The same thing was true when French tax authorities raided Google’s offices in Paris. Paris said [the company] had a bunch of money in Ireland as well. And the authorities are saying there’s no real reason for Google to do that, because it had no employees in Ireland, no factories, no sales, nothing.
Let me give you an example on the other side. Let’s say you’re Hilton [Worldwide Holdings] and you actually do have a hotel based in Dublin and people pay to stay at the hotel and Hilton has employees there. That is a very different situation than a company in Ireland that’s on paper only.
So if you’re General Motors with factories and thousands of employees in Europe, it’s a different situation.
Absolutely. I as an investor am not going to be worried if a U.S. company has 3,000 employees in a European factory pumping out car parts, and I see that the company is claiming that some of the profits are based in that country. There’s no concern that tax authorities are going to call a foreign subsidiary with that kind of presence in a country a shell company.
Why are health care and technology companies more likely to store profits overseas?
It turns out that it is easier for certain types of companies to move money offshore, like companies that rely a lot on intellectual property as opposed to physical property. If you are Target based in the United States and sell clothing or whatever in your stores, it’s harder to legally move that money offshore. It’s not impossible to do legally, but it’s harder.
But let’s say you are a pharmaceutical company and you come up with a patent for a new drug. You can sell the rights to that patent to a shell company. You don’t have to move anything. You just sell the rights to a patent to a shell company in the Cayman Islands. And then you manufacture here, have sales here, your management is here. Everything happens here, but at the end of the year you pay royalties to that shell company in the Cayman Islands and wipe out most of your profits that way. It’s just easier to sell intellectual property that way and not have to manipulate any other portion of your business.
That’s interesting because we saw that with Starbuck’s, which wiped out its British tax burden for a few years by paying itself royalties.
They’re selling branding rights.
But isn’t this just Starbuck’s charging itself fees to avoid paying taxes?
Of course. I mean, they do set up subsidiaries, but they’re all owned by the same company. It’s a web of affiliates.
You’ve pointed out that this offshore money just sits there, earning almost nothing because it's in cash or buying low-yield government bonds. But corporate accountants will say, “Hey, it’s better to earn almost nothing on this money than to pay U.S. taxes on it.”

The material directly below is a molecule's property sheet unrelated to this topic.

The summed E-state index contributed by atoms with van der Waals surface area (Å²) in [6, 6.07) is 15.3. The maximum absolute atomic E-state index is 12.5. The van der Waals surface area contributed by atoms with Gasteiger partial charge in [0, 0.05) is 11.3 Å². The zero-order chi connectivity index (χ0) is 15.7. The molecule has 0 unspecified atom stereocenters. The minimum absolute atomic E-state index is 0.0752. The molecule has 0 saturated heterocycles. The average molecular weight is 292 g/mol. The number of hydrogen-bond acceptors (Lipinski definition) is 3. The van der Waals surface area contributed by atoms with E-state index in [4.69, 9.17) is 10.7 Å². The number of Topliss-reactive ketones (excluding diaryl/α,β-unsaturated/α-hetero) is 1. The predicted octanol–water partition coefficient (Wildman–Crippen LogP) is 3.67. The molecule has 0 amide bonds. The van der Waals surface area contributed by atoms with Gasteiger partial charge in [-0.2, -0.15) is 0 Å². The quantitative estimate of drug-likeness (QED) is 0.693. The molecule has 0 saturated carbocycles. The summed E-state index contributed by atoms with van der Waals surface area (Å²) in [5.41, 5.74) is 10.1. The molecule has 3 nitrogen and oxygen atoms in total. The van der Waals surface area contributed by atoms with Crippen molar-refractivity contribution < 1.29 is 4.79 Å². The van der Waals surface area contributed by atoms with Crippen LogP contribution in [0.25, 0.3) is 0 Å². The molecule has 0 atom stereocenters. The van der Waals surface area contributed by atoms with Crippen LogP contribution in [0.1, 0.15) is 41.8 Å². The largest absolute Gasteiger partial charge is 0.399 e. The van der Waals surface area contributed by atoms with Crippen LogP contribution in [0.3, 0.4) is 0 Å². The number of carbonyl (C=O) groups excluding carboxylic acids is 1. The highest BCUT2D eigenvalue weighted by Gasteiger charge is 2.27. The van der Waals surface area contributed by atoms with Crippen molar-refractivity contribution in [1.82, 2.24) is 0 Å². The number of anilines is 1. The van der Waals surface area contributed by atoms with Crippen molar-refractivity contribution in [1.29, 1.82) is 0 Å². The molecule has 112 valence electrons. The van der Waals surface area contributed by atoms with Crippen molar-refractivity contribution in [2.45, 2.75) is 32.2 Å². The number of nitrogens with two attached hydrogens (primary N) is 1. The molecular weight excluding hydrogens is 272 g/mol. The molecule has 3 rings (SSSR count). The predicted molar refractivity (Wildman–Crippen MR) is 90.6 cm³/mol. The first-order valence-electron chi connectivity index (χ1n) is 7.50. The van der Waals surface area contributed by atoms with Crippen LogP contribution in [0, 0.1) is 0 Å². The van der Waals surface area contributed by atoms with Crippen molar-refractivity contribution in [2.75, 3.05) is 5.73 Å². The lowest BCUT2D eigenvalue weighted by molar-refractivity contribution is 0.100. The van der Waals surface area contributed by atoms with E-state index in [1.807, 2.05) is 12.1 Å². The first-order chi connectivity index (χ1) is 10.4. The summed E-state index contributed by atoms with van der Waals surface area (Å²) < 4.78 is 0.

Investors should have the right to evaluate this and clearly understand how much money we’re talking about. Apple has over $200 billion offshore, and it’s fair to ask, “What is the opportunity cost?” Right now investors have no idea, there’s no transparency, and they don’t know the math and what goes into a company making a decision like this.
The second thing is that in 2004 we gave multinationals a tax holiday where we taxed [the money corporations brought to the U.S. from overseas] at about 5 percent. So now companies are putting their money offshore and are waiting for the next tax holiday from the U.S. government.
Companies may have done the math and decided it’s worth waiting for another tax holiday and lose the earnings potential the compan[ies] could have made over a few years by investing this money instead of holding it offshore. But given the amount of press, the aggressiveness of European tax authorities and the debate going on here in the United States, it’s unclear if companies are going to get another tax holiday.
So your proposal is that companies like Apple with so much money stashed abroad should just repatriate the money to the U.S., pay the tax and put that money to work for investors.
All we’re saying is tell investors exactly what’s happening and let them decide whether they agree or disagree with adequate disclosure. These companies don’t really want to do that.
Why not report income and taxes paid on a country-by-country basis? There are a number of reasons. These companies would prefer people not actually know their worldwide tax rates on a country-by-country basis because they pay so little in some places that it would be a political embarrassment.
The other thing is if they were required to say specifically where their offshore money is kept, the public would learn that most of it is in the United States anyway. There was a hearing done by the [U.S. Senate’s] Permanent Subcommittee on Investigations in 2011 and [officials] found that a majority of the money that is quote unquote held offshore is actually being held in the United States.